Transportation—Responsiveness can be achieved by a transporta- tion mode that is fast and flexible. Many companies that sell products through catalogs or over the Internet are able to provide high levels of responsiveness by using transportation to deliver their products, often within 24 hours.
FedEx and UPS are two companies who can provide very responsive transportation services. Efficiency can be emphasized by transporting products in larger batches and doing it less often. The use of transportation modes such as ship, rail, and pipelines can be very efficient. Transportation can be made more efficient if it is originated out of a central hub facility instead of from many branch locations.
Information—The power of this driver grows stronger each year as the technology for collecting and sharing information becomes more widespread, easier to use, and less expensive. Information, much like money, is a very useful commodity because it can be applied directly to enhance the performance of the other four supply chain drivers. High levels of responsiveness can be achieved when companies collect and share accurate and timely data generated by the operations of the other four drivers.
The supply chains that serve the electronics markets are some of the most responsive in the world. Companies in these supply chains from manufacturers, to distributors, to the big retail stores collect and share data about customer demand, production schedules, and inventory levels. Where efficiency is more the focus, less information about fewer activities can be collected.
Companies may also elect to share less information among themselves so as not to risk having that information used against them.
Please note, however, that these information efficiencies are only efficiencies in the short term and they become less efficient over time because the cost of information continues to drop and the cost of the other four drivers usually continues to rise.
Over the longer term, those companies and supply chains that learn how to maximize the use of information to get optimal performance from the other drivers will gain the most market share and be the most profitable.
He is also co-author of Supply Chain Management: Strategy, Planning, and Operation, a definitive and widely recognized source book in the field. Wal-Mart and Dell Computers are two companies that have risen to prominence using a business strategy that offers low prices as a key selling point to their customers.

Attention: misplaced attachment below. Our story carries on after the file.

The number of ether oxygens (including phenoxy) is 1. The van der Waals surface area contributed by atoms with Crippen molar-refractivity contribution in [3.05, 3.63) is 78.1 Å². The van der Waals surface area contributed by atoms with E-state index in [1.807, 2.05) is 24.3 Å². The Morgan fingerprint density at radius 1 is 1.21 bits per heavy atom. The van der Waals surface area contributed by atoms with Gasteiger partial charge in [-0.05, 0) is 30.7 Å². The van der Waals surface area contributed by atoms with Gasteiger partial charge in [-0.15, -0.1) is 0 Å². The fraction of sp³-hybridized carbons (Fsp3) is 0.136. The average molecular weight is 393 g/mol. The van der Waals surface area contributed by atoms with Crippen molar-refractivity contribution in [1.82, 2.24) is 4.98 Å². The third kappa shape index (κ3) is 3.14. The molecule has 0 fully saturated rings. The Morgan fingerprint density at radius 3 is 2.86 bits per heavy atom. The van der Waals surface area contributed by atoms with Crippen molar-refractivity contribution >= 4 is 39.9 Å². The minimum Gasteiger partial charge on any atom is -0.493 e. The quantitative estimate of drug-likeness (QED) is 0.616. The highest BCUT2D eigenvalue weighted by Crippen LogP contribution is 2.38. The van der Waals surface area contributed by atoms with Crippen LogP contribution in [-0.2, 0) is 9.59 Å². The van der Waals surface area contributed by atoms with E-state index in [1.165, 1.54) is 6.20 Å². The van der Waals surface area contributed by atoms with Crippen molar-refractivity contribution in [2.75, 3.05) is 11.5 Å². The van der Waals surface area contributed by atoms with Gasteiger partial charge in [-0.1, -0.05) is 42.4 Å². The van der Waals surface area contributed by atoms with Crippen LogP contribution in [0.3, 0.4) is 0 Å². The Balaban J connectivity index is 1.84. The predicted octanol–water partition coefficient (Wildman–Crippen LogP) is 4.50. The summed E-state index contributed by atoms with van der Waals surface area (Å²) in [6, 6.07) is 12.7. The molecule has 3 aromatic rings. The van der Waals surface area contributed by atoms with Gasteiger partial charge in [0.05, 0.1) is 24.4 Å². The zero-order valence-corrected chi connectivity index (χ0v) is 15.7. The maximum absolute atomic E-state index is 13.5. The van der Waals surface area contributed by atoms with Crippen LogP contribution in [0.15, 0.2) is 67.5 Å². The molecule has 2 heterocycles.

This strategy requires that their supply chains be highly efficient in order to generate the cost savings needed to make a profit at the low prices they offer. Professor Chopra has followed these two companies and offers an analysis of how they have aligned their supply chains to support their business strategies.
Wal-Mart took a supply chain approach and would not even open a store in an area unless they determined that the area could support a distribution center DC and a sufficient number of stores to gain scale economies at the DC.
Then they targeted specific business operations from which to get efficiencies.
They began to replenish stores two times a week where their competition was replenishing two times a month. They also said that they would own and control their own trucks and their computer systems because these were the two assets that they used to make their supply chain so efficient.
They invested heavily in information technology and trucks—they bought a fleet of trucks. They made these into core competencies of the company. Their roots were as a direct sales company but then in the early 90s they tried to sell through retail stores and almost went broke. That drove them back to the direct model and they have not strayed since.
Customers know what they want and they also want a good price. They can support this strategy because they enjoy economies of scale and postpone assembly.
They use a few large facilities to assemble PCs, they assemble to order and not to stock so inventory is kept very low. In a high change technology market they do not get stuck with obsolete inventory. Their shipping costs are high but there is enough profit margin to cover that. But what if the PC market is on the verge of standardization?